I'm looking at you, Terrell.
Another preseason game is in the books, and Seattle has come out on top again.
The first-team offense kept close pace with the Broncos' first-team offense, as the score read 10-9 Broncos at half.
When the second stringers came in, however, Seattle dominated, with rookie Russell Wilson leading three scoring drives, and the defense scarcely allowing rookie Brock Osweiler to earn a first down.
Here are 10 things we learned from this game, and to be fair, I've divided them into five good and five bad.
At one point in the first half, Matt Flynn was 4-9, and Terrell Owens had been targeted five times. Guess which five?
Yes, Owens had an extremely poor first-half showing. Flynn targeted him constantly, yet they were not on the same page. Flynn was decisive in his throws, implying that he knew what routes ought to have been run, while Owens ran sluggish routes and consistently made the wrong cuts.
Some slack must be cut because he's only been with the team for a few days, but some things are inexcusable...
...like drops. On one play, Terrell Owens got completely behind the defense with a solid two steps on the nearest defensive back. Matt Flynn wound up and delivered a picture-perfect pass that dropped beautifully into Owens' bread basket.
The ball went straight through Owens' hands. Quite simply, this was entirely unacceptable and cost the Seahawks four points on a drive. If Owens is going to make the roster, he needs to do it by being the playmaker he was earlier in his career. He's not on the right track as of now.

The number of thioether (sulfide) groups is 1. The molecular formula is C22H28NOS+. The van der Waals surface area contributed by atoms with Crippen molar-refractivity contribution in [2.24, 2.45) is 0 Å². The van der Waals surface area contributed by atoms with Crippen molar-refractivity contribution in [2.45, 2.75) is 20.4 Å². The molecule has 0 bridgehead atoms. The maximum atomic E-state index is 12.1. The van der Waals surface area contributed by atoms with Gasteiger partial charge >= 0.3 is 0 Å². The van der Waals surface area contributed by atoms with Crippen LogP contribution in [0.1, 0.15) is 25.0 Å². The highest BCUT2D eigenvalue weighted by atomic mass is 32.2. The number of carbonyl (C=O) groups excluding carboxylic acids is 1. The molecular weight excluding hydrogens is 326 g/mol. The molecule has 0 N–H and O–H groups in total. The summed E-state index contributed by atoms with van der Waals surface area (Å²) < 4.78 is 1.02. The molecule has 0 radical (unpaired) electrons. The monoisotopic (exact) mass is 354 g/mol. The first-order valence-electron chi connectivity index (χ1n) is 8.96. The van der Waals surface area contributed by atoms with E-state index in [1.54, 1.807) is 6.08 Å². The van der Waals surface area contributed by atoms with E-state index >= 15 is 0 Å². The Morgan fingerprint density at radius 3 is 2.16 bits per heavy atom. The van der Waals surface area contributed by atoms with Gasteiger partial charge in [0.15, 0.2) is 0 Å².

Winston Guy, a sixth-round draft pick out of Kentucky, certainly isn't doing himself favors so far in the preseason.
The competition for the backup safety spot is already pretty intense. Guys like Jeron Johnson and Chris Maragos have both made plays in practice and in the preseason, whereas Guy has gone mostly unnoticed.
Special teams ability is often what lands backup defensive backs a spot on the 53-man roster. Apparently Guy didn't get this memo, because he singlehandedly caused two Seahawk punts to be blocked/deflected. While lined up in punt protection, Guy allowed his man to get into the backfield with ease, disrupting the play.
Pete Carroll can't be too happy with Winston Guy right now.
Just don't judo flip him.
After last week's performance, Seattle's tackle positions were looking solid, and a generally optimistic mood permeated the offensive line.
If only we could say the same this week.
Russell Okung had numerous issues stopping Elvis Dumervil. He was flagged multiple times for holding and let Matt Flynn get pressured consistently.
On the other side of the line, Breno Giacomini was undisciplined. His whole game was chippy, and the big Russian got in trouble for some unnecessary roughness. His 15-yard penalties were drive killers and simply cannot continue if the offense hopes to succeed this year.
Running: You're doing it wrong.
Tom Cable's zone blocking scheme has been proven to work and is a very powerful tool when a power back is behind the line.
When Leon Washington is behind the line; however, the result is nowhere near as good.